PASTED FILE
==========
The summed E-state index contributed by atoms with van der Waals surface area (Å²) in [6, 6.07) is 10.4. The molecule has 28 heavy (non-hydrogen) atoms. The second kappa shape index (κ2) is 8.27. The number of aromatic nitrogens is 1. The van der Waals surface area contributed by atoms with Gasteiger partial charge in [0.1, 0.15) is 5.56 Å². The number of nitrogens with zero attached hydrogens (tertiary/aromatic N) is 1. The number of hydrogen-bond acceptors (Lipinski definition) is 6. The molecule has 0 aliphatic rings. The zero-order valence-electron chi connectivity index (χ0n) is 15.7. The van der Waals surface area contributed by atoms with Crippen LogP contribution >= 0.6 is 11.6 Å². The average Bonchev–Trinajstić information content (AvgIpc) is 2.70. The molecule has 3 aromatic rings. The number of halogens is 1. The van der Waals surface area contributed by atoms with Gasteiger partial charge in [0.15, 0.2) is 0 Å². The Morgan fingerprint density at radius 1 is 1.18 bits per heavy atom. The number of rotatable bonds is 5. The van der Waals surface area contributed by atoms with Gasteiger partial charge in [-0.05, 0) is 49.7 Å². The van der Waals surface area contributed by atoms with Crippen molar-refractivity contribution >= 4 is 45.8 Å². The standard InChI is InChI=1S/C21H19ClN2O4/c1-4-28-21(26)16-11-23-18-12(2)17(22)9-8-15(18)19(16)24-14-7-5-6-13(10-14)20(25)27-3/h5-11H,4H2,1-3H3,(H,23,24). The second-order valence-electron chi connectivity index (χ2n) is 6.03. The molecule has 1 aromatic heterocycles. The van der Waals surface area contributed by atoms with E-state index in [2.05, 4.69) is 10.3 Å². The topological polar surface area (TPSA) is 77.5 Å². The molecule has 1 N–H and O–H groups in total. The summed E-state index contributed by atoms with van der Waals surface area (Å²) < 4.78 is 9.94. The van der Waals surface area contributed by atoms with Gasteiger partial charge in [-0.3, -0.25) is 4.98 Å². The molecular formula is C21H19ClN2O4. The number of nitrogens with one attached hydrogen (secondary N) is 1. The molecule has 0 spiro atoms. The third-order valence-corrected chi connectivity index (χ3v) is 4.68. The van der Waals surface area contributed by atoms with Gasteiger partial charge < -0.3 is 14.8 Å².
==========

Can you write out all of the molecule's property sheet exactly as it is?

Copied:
The summed E-state index contributed by atoms with van der Waals surface area (Å²) in [6, 6.07) is 10.4. The molecule has 28 heavy (non-hydrogen) atoms. The second kappa shape index (κ2) is 8.27. The number of aromatic nitrogens is 1. The van der Waals surface area contributed by atoms with Gasteiger partial charge in [0.1, 0.15) is 5.56 Å². The number of nitrogens with zero attached hydrogens (tertiary/aromatic N) is 1. The number of hydrogen-bond acceptors (Lipinski definition) is 6. The molecule has 0 aliphatic rings. The zero-order valence-electron chi connectivity index (χ0n) is 15.7. The van der Waals surface area contributed by atoms with Crippen LogP contribution >= 0.6 is 11.6 Å². The average Bonchev–Trinajstić information content (AvgIpc) is 2.70. The molecule has 3 aromatic rings. The number of halogens is 1. The van der Waals surface area contributed by atoms with Gasteiger partial charge in [0.15, 0.2) is 0 Å². The Morgan fingerprint density at radius 1 is 1.18 bits per heavy atom. The number of rotatable bonds is 5. The van der Waals surface area contributed by atoms with Gasteiger partial charge in [-0.05, 0) is 49.7 Å². The van der Waals surface area contributed by atoms with Crippen molar-refractivity contribution >= 4 is 45.8 Å². The standard InChI is InChI=1S/C21H19ClN2O4/c1-4-28-21(26)16-11-23-18-12(2)17(22)9-8-15(18)19(16)24-14-7-5-6-13(10-14)20(25)27-3/h5-11H,4H2,1-3H3,(H,23,24). The second-order valence-electron chi connectivity index (χ2n) is 6.03. The molecule has 1 aromatic heterocycles. The van der Waals surface area contributed by atoms with E-state index in [2.05, 4.69) is 10.3 Å². The topological polar surface area (TPSA) is 77.5 Å². The molecule has 1 N–H and O–H groups in total. The summed E-state index contributed by atoms with van der Waals surface area (Å²) < 4.78 is 9.94. The van der Waals surface area contributed by atoms with Gasteiger partial charge in [-0.3, -0.25) is 4.98 Å². The molecular formula is C21H19ClN2O4. The number of nitrogens with one attached hydrogen (secondary N) is 1. The molecule has 0 spiro atoms. The third-order valence-corrected chi connectivity index (χ3v) is 4.68. The van der Waals surface area contributed by atoms with Gasteiger partial charge < -0.3 is 14.8 Å².